In the world of Christian publishing we find for example, Rose Publications providing what I call “fast facts for a bullet-point world” — they’re welcome to use that phrase — in a series of about a hundred laminated pamphlets, not dissimilar to the laminated charts you used in college science courses when there wasn’t time to read the textbook. Church history, The Temple, The Feasts, The Prophets, teachings on Baptism, translation comparison, the Fruit of the Spirit, the Armor of God and the Names of God are just a few of the many titles that condense information for those who just want the Cliffs Notes on a given topic.

Another way information is communicated online is through info-graphics, and we’ve seen this break into mainstream Christian publishing through products such as The Quickview Bible which we reviewed here a few years back. If I had a nickel for everyone I know who in the past twelve months who has used the phrase, “I’m a visual learner…”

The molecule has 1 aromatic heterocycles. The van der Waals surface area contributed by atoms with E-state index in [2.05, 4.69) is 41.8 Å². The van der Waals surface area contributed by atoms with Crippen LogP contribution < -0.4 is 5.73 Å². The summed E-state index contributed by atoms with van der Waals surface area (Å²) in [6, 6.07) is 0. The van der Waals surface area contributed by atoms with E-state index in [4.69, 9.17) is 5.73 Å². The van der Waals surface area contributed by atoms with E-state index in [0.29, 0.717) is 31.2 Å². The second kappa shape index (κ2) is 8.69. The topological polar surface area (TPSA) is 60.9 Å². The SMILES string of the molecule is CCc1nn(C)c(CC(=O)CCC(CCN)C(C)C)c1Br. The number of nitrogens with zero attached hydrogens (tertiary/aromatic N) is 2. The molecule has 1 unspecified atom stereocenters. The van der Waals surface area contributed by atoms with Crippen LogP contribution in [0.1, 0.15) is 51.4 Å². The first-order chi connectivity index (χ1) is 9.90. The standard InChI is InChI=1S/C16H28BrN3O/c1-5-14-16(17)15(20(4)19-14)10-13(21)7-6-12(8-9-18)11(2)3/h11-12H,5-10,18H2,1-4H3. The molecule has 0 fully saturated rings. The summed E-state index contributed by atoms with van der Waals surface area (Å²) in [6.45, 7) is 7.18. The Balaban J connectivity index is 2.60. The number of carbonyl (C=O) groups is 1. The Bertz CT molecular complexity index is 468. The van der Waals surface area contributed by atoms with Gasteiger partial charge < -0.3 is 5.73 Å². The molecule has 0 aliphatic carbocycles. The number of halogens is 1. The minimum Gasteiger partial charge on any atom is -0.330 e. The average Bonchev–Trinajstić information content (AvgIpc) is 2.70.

Visual Theology coverInto this arena steps Visual Theology: Seeing and Understanding the Truth About God by Tim Challies and Josh Byers (Zondervan, 2016). Because you’re reading this on your computer or phone, the Challies brand should be familiar to you. Despite originating in Canada, challies.com ranks in the top ten on many U.S. lists of the top Christian blogs, spurred on greatly by the predilection of his neo-Reformed, New Calvinist tribe to be among the most active online. Publishers pay real money to run “sponsored posts” on his blog; his Amazon referrer income is probably the envy of thousands of other bloggers; and as we found out one time, a simple mention on his à la carte daily link list can send daily reader stats skyrocketing. It’s no surprise that as a result of his blog, subtitled “Informing the Reforming,” he is now able to write full-time.

Never one to be content with past accomplishments, Tim Challies continues to re-invent the blog with a now daily quotation graphic, and a few years back introduced a number of info-graphics by Iowa communications pastor Josh Byers. While these form the distinctive element of Visual Theology and were certainly the backbone of the book’s elevator pitch, it’s the ones done as flowcharts that I think are most engaging, especially the two-pager (pp 96-7) on How To Put Sin to Death.